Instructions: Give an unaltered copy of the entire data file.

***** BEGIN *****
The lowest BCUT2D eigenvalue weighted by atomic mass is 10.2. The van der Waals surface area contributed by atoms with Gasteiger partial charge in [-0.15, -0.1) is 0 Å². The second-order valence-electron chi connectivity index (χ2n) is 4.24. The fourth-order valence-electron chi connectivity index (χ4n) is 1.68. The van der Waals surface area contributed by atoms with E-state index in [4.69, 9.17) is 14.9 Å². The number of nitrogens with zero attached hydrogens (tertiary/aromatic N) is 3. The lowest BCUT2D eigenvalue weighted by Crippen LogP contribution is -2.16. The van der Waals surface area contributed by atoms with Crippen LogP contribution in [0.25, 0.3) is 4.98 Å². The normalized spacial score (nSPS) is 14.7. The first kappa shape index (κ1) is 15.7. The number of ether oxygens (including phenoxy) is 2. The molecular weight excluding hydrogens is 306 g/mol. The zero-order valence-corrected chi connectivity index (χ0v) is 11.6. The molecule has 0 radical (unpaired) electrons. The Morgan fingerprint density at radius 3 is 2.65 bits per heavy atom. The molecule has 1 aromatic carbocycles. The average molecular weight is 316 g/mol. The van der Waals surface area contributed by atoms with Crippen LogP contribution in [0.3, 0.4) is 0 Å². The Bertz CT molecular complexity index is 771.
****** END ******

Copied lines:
The lowest BCUT2D eigenvalue weighted by atomic mass is 10.2. The van der Waals surface area contributed by atoms with Gasteiger partial charge in [-0.15, -0.1) is 0 Å². The second-order valence-electron chi connectivity index (χ2n) is 4.24. The fourth-order valence-electron chi connectivity index (χ4n) is 1.68. The van der Waals surface area contributed by atoms with E-state index in [4.69, 9.17) is 14.9 Å². The number of nitrogens with zero attached hydrogens (tertiary/aromatic N) is 3. The lowest BCUT2D eigenvalue weighted by Crippen LogP contribution is -2.16. The van der Waals surface area contributed by atoms with Crippen LogP contribution in [0.25, 0.3) is 4.98 Å². The normalized spacial score (nSPS) is 14.7. The first kappa shape index (κ1) is 15.7. The number of ether oxygens (including phenoxy) is 2. The molecular weight excluding hydrogens is 306 g/mol. The zero-order valence-corrected chi connectivity index (χ0v) is 11.6. The molecule has 0 radical (unpaired) electrons. The Morgan fingerprint density at radius 3 is 2.65 bits per heavy atom. The molecule has 1 aromatic carbocycles. The average molecular weight is 316 g/mol. The van der Waals surface area contributed by atoms with Crippen LogP contribution in [0.3, 0.4) is 0 Å². The Bertz CT molecular complexity index is 771.